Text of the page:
"I'll come for you myself, and we'll whip over to a cafe for supper."

"You'll save me from him," said Lorelei, with a wan smile, "and I'll know that you are in good company for one evening at least."

"Don't lose any sleep over my habits," he told her, lightly; "and don't worry yourself about this newspaper story, either. Melcher is in the right, for Hammon cut him out with Lilas. He's after Merkle, too; so you'll have to stand the gaff this time. I'll look up this chap Wharton to-morrow and find out what sort of a farmer's son he really is."

As Jim and his mother breakfasted together on the following morning he broached the subject of his recent conversation with Lorelei.

"She's sore about the story," he said. "We had a long talk last night."

"I knew she would be, and I'm not sure it was a good thing."

"We'll drag something out of it if you do your part. Merkle will pay. Don't mention money--nothing but marriage--understand? Outraged motherhood, ruined daughter, blasted career--that's yours. I'll be the brother who's in the position of a father to her. I can threaten, but you mustn't. Goldberg will close for us."

"I don't see why we have to divide with a lawyer, when it's our affair and we can handle it ourselves," his mother complained.

"I tell you it's got to go through the regular channels. This was Melcher's idea, and, since I'm in on the Hammon money, Max is entitled to his bit of this. Gee! If she'd only told us she was going out with Merkle we might have framed something worth while-- I don't mind telling you this is a pretty weak case."

"He won't stand publicity; they never do," averred Mrs. Knight.

"Oh, he's not like Hammon; he hasn't GOT a family-and Lorelei won't back us up, either. We've got to bluff it through."

"Wouldn't he marry her?"

"Not a chance. In the first place, she wouldn't have him. Bob Wharton is the white hope."

"She hates him, too. Goodness knows what we're going to do with her."

"I think she'll stand for Wharton if we work her right; it's him or nobody. She's getting harder to handle every day, though, and one of these times she'll fall for some rummy. If she ever does lose her head she'll skid for the ditch, and we can kiss ourselves good-by. She'll be as easy to steer as a wild boar by the tail. I guess you're sorry now that you didn't listen to me and let Max handle her before she got wise."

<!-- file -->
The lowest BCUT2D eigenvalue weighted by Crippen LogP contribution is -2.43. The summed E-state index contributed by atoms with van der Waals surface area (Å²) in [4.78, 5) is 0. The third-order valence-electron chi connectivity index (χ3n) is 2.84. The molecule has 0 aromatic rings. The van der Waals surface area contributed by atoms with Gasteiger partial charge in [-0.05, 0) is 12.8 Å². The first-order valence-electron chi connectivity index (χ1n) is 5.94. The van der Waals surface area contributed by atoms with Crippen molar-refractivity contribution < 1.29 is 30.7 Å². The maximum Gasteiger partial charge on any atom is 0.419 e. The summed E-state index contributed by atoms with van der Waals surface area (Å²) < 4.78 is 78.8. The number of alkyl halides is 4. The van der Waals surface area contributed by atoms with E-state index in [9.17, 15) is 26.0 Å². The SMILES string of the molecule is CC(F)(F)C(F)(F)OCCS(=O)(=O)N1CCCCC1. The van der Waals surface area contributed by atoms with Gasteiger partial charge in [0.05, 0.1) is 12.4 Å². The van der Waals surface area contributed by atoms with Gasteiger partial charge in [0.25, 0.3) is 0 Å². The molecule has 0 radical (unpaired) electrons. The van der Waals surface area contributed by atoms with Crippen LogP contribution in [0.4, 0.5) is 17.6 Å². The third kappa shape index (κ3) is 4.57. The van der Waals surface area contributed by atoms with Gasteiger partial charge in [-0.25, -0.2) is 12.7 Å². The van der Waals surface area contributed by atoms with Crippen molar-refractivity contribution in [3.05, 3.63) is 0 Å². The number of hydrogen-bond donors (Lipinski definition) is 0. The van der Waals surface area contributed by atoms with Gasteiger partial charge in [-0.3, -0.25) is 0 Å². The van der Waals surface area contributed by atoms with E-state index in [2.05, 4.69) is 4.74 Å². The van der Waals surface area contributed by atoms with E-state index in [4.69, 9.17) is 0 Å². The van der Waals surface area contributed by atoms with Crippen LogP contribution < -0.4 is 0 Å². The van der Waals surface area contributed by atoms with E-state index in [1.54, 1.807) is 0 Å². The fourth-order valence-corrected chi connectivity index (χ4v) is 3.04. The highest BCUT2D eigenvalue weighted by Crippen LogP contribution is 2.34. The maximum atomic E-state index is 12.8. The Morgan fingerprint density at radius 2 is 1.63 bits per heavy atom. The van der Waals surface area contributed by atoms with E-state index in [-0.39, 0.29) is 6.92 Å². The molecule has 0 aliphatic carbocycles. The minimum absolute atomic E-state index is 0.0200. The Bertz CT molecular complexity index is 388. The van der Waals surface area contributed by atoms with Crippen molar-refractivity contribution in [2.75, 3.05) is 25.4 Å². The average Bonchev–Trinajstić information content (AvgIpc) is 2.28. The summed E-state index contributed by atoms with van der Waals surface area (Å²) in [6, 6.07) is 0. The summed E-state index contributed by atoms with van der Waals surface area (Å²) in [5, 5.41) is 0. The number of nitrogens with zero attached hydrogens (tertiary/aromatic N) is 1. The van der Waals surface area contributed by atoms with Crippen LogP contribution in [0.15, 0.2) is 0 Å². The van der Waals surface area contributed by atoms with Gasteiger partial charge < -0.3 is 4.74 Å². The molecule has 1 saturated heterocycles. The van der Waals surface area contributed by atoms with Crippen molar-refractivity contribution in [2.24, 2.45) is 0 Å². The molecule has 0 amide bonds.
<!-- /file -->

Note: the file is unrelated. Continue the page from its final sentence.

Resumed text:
"I wouldn't feel safe with any of that crowd. I'd be terribly afraid." Mrs. Knight shook her head dubiously.

"Say! She's got you doing it, too. Why, they don't take a chance. Goldberg handles the legal end, and his brother is in the legislature. But that's not all: Melcher's partner in his gambling-house is Inspector Snell. You can't beat that. I could have Merkle killed for five hundred bucks and never stand a pinch. I'd merely tip one of Maxey's gunmen, and some night Old Dyspepsia Dick would wake up with a harp in his hand. They'd get him coming out of his bank or going to his club or leaving the theater; and nobody would dream who did it, for there wouldn't be a motive. It's done every day, ma. Even if they grabbed one of the boys, Melcher would spring him from the Tombs. 'Alibi' is Maxey's middle name, and he MAKES bondsmen. How do you suppose politics are run in this town, anyhow?"

"That isn't politics; that's murder." Mrs. Knight was deeply shocked. "This is a terrible city, Jim."

"Sure; but Max is in politics for the protection it gives him in his other lines of business. His gambling-house is as safe as a church. There's big money in this banker-hunting, too. Did you read about the two old guys at the King William Hotel last month? Well, Max laid 'em against two squabs, friends of Tony's. He got the girls into the hotel, paid their bills, and all that. They've cleaned up about twenty thousand so far. Of course, Lorelei won't stand for anything like that, so we've got to marry her, I suppose."

"Just the same, I'm frightened--and this isn't honest. I wish she would listen to Robert Wharton."

James winked meaningly. "Leave that to me. She's going to Proctor's with me to-night. Maybe he'll join us. But meanwhile we've got Merkle for some quick money if we work him right. I'm off for Goldy's office now. I'll meet you at three."

When Jim reappeared, dressed for the street, he gave a bit of parting advice:

"Better lay on the hysterics when she wakes up. It'll make it easier for me to-night."